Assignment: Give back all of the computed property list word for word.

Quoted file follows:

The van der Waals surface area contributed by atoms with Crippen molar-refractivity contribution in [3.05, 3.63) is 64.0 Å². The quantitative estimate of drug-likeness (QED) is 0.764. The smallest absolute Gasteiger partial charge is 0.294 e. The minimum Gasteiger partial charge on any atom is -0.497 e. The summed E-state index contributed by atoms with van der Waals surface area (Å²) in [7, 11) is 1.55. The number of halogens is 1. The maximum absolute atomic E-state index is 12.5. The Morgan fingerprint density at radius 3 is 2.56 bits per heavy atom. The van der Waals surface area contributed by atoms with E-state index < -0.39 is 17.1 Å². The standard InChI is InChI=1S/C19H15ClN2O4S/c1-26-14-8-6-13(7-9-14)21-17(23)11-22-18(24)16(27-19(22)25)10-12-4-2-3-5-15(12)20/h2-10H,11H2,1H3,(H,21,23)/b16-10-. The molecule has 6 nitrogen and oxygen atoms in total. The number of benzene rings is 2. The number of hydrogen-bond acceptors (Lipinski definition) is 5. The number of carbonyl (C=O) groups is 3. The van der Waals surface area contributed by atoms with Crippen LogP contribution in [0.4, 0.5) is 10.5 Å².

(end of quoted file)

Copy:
The van der Waals surface area contributed by atoms with Crippen molar-refractivity contribution in [3.05, 3.63) is 64.0 Å². The quantitative estimate of drug-likeness (QED) is 0.764. The smallest absolute Gasteiger partial charge is 0.294 e. The minimum Gasteiger partial charge on any atom is -0.497 e. The summed E-state index contributed by atoms with van der Waals surface area (Å²) in [7, 11) is 1.55. The number of halogens is 1. The maximum absolute atomic E-state index is 12.5. The Morgan fingerprint density at radius 3 is 2.56 bits per heavy atom. The van der Waals surface area contributed by atoms with E-state index < -0.39 is 17.1 Å². The standard InChI is InChI=1S/C19H15ClN2O4S/c1-26-14-8-6-13(7-9-14)21-17(23)11-22-18(24)16(27-19(22)25)10-12-4-2-3-5-15(12)20/h2-10H,11H2,1H3,(H,21,23)/b16-10-. The molecule has 6 nitrogen and oxygen atoms in total. The number of benzene rings is 2. The number of hydrogen-bond acceptors (Lipinski definition) is 5. The number of carbonyl (C=O) groups is 3. The van der Waals surface area contributed by atoms with Crippen LogP contribution in [0.4, 0.5) is 10.5 Å².